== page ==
i hope this question fits here.

In my local nature reserve there is an "art" project... but the local population has it's concerns.

Seeing most things seem to be random trash thrown in (like the engine of an old oil tanker).

One of those art projects is this giant ball of sugar and food coloring... (no further detail given on what it is made of)

The "art" in question: enter image description here

Does this...sugarball pose any danger to the local fauna/flora?

(the landscape is moors, with some forest area's. Animals include Deer, cows, sheep, goats, horses, donkeys, foxes, snakes, frogs, lizards and a large variety of bugs)

  • $\begingroup$ Interesting ; What will get it first? Ants, or other animals like deer and rats, etc. $\endgroup$ Commented Aug 1, 2021 at 16:06
  • $\begingroup$ @blacksmith37 local fauna includes most bugs, squirrels, foxes, snakes, lizards, frogs, deer, sheep, cows, goats, donkeys, horses... the farm animals are used to keep the grass low...because they want it to be as natural as possible... $\endgroup$
    – A.bakker
    Commented Aug 1, 2021 at 16:08
  • 4
    $\begingroup$ Is it possible the food coloring is a greater risk to the environment than the sugar? $\endgroup$
    – f.thorpe
    Commented Aug 1, 2021 at 17:57
  • $\begingroup$ take a sledgehammer to it, and only put out few pieces at a time, the local animals will love it without putting enough into the ground to kill off large amounts of plants. $\endgroup$
    – John
    Commented Aug 1, 2021 at 22:21
  • $\begingroup$ @John the nature reserve has 3 towns around it... already rumors that the youth is going to have a competition to take out those things and bring the husks back to the town center :| (This thing is envoirmentally speaking not even the worst... (sustainability.stackexchange.com/questions/10729/…) $\endgroup$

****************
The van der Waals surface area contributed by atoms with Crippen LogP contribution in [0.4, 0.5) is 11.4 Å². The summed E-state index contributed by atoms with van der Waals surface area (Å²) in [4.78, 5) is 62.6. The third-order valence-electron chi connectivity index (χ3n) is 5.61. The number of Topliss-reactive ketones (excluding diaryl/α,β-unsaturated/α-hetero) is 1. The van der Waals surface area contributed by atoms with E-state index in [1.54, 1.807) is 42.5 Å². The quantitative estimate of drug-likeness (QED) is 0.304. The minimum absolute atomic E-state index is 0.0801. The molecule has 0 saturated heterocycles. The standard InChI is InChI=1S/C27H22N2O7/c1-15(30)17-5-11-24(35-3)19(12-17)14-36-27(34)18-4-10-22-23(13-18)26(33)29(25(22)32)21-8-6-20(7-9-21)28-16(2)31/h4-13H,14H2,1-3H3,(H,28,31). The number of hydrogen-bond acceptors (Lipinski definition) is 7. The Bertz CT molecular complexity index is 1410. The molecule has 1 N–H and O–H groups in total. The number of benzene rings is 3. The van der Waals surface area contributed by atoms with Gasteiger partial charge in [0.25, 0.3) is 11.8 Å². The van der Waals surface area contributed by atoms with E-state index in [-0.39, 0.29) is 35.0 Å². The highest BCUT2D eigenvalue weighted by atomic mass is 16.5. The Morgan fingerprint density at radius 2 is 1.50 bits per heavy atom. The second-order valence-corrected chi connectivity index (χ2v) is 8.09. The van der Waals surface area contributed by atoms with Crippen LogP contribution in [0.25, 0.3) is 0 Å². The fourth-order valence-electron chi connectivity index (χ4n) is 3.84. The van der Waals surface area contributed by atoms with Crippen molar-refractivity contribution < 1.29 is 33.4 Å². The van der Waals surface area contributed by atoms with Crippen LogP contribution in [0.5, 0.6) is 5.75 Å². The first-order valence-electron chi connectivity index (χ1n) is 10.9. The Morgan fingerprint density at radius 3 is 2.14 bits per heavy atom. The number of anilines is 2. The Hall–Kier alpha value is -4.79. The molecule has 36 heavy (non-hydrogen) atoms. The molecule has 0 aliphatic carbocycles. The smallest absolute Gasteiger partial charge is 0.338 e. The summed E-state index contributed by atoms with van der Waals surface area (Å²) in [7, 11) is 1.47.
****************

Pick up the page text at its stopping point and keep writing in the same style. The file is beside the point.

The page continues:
– A.bakker
    Commented Aug 2, 2021 at 8:57

3 Answers 3


Sugar can be used as a weed killer, particularly broad leaf weeds, rather than grasses or perennials. It is a carbon nutrient that contains no nitrogen. Sugar can limit the growth of plant that do not tolerate low nitrogen environments.

This is because microorganisms in soil are forced to source their necessary nitrogen from soil. This leaves little for weed growth.

The other effect of high sugar concentrations on plants is,

If you feed your plant a strong solution of sugar water, you create a situation in which the water outside its cells has a higher percentage of soluble material than does the water inside. The direction of osmosis reverses, causing water to exit plant cells or not be able to enter in the first place. The plant begins to die.

As for the effect on animals, some animals will be attracted by the sugar, causing them to frequent the area for a sugar fix. Such animals could fall prey to cunning foxes.


If there are any beehives in the area, it's likely the bees will discover this and go to it preferentially over other sources of sugars. That will reduce their utility to the beekeeper by removing their pollinating effects and by filling the combs with artificial honey that is likely an unappetizing color to boot. Finally, it's possible that the ingredients of the gobstopper (high fructose corn syrup) will be harmful to them:

Due to the ease of handling HFCS over mixing sucrose solutions and cheaper pricing, the use of HFCS for bee feed increased rapidly. However, questions about the safety of HFCS as a bee food were raised soon after it became available, because beekeepers reported mixed results from feeding it (Bailey 1966; Johansson and Johansson 1976, 1977; Anonymous 1996). In addition, researchers found decreased longevity in worker bees maintained in the laboratory on HFCS as compared to honey (Barker and Lehner 1978) or to sucrose syrup (Weiss 2009).


I had an 2 hour meeting with the local park ranger about this and the other exhibits, the ball is getting removed due to a high number of insects (mainly butterflies and moths) getting stuck on it and dying.


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